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Deegan B.,Engineering services | Parkin J.,London South Bank University
Proceedings of the Institution of Civil Engineers: Engineering Sustainability | Year: 2011

Developing a network for cycle traffic is a complex process, particularly in a dense and heavily motor trafficked city such as London. The London Cycle Network Plus has delivered cycle routes on strategic highways, and local cycling stakeholders have assisted in the design process through cycle route implementation and stakeholder plans. Stakeholders were trained in aspects of highway engineering and used the London cycling design standards as a reference tool. The paper summarises the lessons learnt, and concludes that knowledge from stakeholders is needed to help in the design process, and such intense involvement was novel in transport planning. The current proposals for cycle superhighways and other borough transport schemes seek to build on previous participative successes and also emphasise planning issues in the geographical neighbourhood of routes. Source

Greenbaum N.,Haifa University | Schwartz U.,Haifa University | Benito G.,CSIC - National Museum of Natural Sciences | Porat N.,Geological Survey of Israel | And 2 more authors.
Quaternary Science Reviews | Year: 2014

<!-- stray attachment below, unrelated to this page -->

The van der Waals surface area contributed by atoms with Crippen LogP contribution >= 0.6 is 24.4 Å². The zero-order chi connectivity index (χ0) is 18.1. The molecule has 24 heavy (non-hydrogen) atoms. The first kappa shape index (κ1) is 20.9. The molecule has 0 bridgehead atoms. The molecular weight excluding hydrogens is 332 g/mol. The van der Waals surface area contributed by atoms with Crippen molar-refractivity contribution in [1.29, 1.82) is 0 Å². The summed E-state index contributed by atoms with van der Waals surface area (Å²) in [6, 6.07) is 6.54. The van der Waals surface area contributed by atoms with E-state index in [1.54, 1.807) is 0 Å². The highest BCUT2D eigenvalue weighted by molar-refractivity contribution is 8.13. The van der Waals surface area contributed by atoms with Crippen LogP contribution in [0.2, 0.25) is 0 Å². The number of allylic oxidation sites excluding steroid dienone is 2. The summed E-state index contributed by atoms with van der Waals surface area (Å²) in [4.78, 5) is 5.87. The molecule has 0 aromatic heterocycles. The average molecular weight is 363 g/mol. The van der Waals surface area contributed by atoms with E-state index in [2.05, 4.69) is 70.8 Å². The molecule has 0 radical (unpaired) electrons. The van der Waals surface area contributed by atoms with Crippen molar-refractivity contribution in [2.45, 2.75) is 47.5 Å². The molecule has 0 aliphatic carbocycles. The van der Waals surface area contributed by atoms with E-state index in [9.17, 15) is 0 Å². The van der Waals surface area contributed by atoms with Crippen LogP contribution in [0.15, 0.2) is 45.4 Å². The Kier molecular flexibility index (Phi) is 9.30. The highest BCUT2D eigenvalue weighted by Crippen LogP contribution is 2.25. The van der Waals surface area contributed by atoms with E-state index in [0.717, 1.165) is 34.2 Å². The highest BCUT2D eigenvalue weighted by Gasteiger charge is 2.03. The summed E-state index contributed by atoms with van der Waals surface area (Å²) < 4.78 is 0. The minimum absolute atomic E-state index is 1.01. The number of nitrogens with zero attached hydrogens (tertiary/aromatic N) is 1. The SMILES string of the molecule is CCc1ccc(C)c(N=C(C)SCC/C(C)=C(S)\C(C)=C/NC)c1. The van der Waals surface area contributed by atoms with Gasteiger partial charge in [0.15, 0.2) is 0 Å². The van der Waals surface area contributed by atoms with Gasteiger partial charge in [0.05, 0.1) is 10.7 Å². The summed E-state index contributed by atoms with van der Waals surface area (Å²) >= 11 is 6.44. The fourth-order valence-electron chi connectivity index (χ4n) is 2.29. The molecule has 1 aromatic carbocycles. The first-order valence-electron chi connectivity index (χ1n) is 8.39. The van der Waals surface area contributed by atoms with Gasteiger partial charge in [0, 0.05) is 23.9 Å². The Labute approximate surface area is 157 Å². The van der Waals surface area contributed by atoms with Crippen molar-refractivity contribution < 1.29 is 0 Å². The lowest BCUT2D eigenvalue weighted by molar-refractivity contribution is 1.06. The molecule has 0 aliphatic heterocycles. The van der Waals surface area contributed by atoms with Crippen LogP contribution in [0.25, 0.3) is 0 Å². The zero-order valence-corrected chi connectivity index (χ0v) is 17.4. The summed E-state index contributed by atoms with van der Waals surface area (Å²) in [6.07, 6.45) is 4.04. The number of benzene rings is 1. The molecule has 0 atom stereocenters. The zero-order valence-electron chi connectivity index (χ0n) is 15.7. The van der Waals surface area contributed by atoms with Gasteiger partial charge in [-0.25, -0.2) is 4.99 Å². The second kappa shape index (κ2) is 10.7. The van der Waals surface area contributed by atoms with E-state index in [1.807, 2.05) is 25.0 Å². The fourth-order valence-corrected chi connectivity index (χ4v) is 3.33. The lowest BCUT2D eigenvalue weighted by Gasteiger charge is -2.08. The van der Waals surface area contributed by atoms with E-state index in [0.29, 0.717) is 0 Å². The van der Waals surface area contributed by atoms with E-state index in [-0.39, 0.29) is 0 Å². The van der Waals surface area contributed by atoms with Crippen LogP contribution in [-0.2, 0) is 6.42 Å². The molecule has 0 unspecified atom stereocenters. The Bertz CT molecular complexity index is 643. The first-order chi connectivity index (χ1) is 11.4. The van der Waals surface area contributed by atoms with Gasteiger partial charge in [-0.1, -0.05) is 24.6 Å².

The Swakop River is a major ephemeral river (drainage basin area about 30,000km2) crossing the western Namib Desert. Its hydrology and limited water resources depend on storms and floods. Therefore, the hydrology and flow regime in the Swakop River basin determines the availability of water for human use. In this study we present a millennia-long record of extreme floods, using paleoflood hydrological methods and optically stimulated luminescence (OSL) ages. The record includes 44 large floods ranging in date from the late Pleistocene to the present. The oldest six to eight floods are dated from the late Pleistocene to the mid-Holocene (between 14,900±1700 and 5100±620 years ago), with calculated peak discharges of 550-1280m3s-1. Eighteen floods, eleven of which were between 1000 and 1600m3s-1, occurred between 740±90 and 190±10 years ago. Additional 17 later floods occurred between about AD 1850 and 1963, with peak discharges between 100 and 1000m3s-1. The historical record which partly parallels the latter period recorded 17 large floods during the period 1893-1963. Flood frequency analysis (FFA) of the combined systematically gaged record (1963-2003) and the paleoflood record since AD 1270 (740±90 years, the most complete record), was applied using the maximum likelihood method. A two-component extreme value distribution (TCEV) estimates the 1% annual exceedance probability magnitude, using only the systematic gaged record at 520m3s-1. The combined paleoflood, historical, and gage records resulted in a much larger magnitudes for the 1% annual exceedance probability flood magnitude of 1320-1350m3s-1. The 0.1% annual exceedance probability magnitude is estimated at 770m3s-1 and 2100-2150m3s-1, respectively.The hydroclimatic interpretation of this paleoflood record is complex, due to the discontinuity of the record. During the late Holocene, our flood data show three intervals differing in their flood regime: (1) 1280±80 to 740±90 years BP, with one extraordinary flood (>200m3s-1) about every 180 years; (2) 740±90 to 200±45 14C years BP, with one large flood per 80 years; and (3) 200±45 14C years BP to AD1963, with one large flood per 7 years. Interval 2 represents large floods, probably related to the transition from a drier climate to the colder and probably wetter climate of the Little Ice Age (LIA). The third period relates to the end of the LIA and to a wetter period of the 19th and early 20th centuries in which more rainfall in the Kalahari and Namib Deserts and many historical floods were documented.The presence of three distinct calcretes rich in calcified rhizoliths at one of the sites, two of which were dated by OSL to 13.2±1.9ka and 8.8±1.0ka, indicates, at least locally, higher moisture availability than in the current semiarid climate; the presence of denser vegetation can be associated with increased groundwater seepage and wetter climatic conditions. © 2014 Elsevier Ltd. Source